it helps your hand/brain coordination. 16th notes are a little too automatic
since they are already in neat little groups of 4. Again, to make the accents fall on the DOWNstroke, you MUST alternate. Start very slowly so you can make sure the accents are in the right place.

down accents

Samples:

90bpm
120bpm
240bpm

Still with me? Great. Now lets ramp up the torture a bit.

This exercise is a straight B major scale, played in 3rds. Musically, it is a good pattern to know, and surely you’ve heard it used before. Technically, it addresses one of the most tricky parts of alternate picking – picking OUTSIDE of a pair of strings. Why is that significant? Because picking ‘inside’ the strings is easier, and players often unknowingly do this and throw off the strict alternating, which we want to avoid. A large part of strong alt technique depends on this one aspect.

The very first two notes of this pattern hit this idea. Start with a DOWN on the low E string B note, then play the A string Eb with an UP. In this entire exercise, each time you cross strings you must pick OUTSIDE the string pair to maintain the alternation. Exquisite Torture, huh?!!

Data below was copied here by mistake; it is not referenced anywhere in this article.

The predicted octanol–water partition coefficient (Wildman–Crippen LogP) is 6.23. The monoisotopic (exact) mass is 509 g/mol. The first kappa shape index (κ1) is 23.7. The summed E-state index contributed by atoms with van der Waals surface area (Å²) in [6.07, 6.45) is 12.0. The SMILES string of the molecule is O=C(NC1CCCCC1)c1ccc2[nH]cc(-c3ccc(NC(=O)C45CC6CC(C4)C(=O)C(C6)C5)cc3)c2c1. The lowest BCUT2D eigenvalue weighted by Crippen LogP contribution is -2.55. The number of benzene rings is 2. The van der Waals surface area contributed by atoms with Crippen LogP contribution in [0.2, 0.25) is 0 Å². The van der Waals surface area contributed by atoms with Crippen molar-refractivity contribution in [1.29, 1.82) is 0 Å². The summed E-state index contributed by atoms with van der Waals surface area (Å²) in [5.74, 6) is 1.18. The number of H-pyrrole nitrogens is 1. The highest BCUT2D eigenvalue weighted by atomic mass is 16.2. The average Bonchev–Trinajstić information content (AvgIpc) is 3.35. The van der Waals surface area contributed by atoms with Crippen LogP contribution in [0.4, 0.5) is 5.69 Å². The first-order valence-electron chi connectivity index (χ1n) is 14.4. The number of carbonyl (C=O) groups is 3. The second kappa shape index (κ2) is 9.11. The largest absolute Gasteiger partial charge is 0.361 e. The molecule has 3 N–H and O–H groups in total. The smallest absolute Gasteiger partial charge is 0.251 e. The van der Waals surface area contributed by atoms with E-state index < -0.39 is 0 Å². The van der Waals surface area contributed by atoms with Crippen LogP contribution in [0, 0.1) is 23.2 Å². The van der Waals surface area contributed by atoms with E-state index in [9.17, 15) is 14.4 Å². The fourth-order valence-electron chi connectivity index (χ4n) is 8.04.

As usual, start slow, get the scale pattern down pat so you don’t have to think about it.

3rds

Samples:

90bpm
120bpm
240bpm

Now I’d like to ratchet up the psychological torture just a bit. Everything so far has been in ‘closed’ positions, or up the fretboard on fretted notes only.

For this excerpt, I am using open strings along with the fretted notes. For some reason, many players get thrown off when open strings are mixed in with the frets. Sure to derail the picking hand if it’s not solid as a rock.

This is a sort of bluegrass-inspired lick, just Emin pentatonic with a bunch of passing tones to make it flow. You’ll hear open strings ringing in my exampes…that is on purpose. Try not to mute the strings as you play. I ‘float’ my picking hand over the strings, not anchoring anything on the guitar except for my wrist very lightly brushing the bridge just behind the saddles.

open E pentatonic

Samples:

90bpm
120bpm
240bpm

My last example here is a bit tricky, as it incorporates a mix of one and two notes-per-string. It’s a diminished scale in a sort of stair-stepped, down 2 up 1 kind of pattern. This is probably going to be the trickiest one to play fast and clean. Again, we are having to pick ‘outside’ the strings on the transitions, so try to minimize your movement as much as possible. I chose this pattern because it would be basically impossible to play it with economy picking (in this fingering) so you are again forced to alternate. Muuhhuhuhuhuhhhhhaaaa!!!

diminished

Samples:

90bpm
120bpm
225bpm

Work with these examples for a while…do them each day as part of your practice routine. Don’t just play them a couple of times and expect to be a better picker. It takes a lot of time and work to really get this technique down. I can guarantee that if you put consistent time into it, you will see results. And always try to incorporate this into other things that you play. It’s important to have this come ‘second nature’ so you are free to think about the music, not just the technique.

Well, that’s all for part one. Check out Part 2!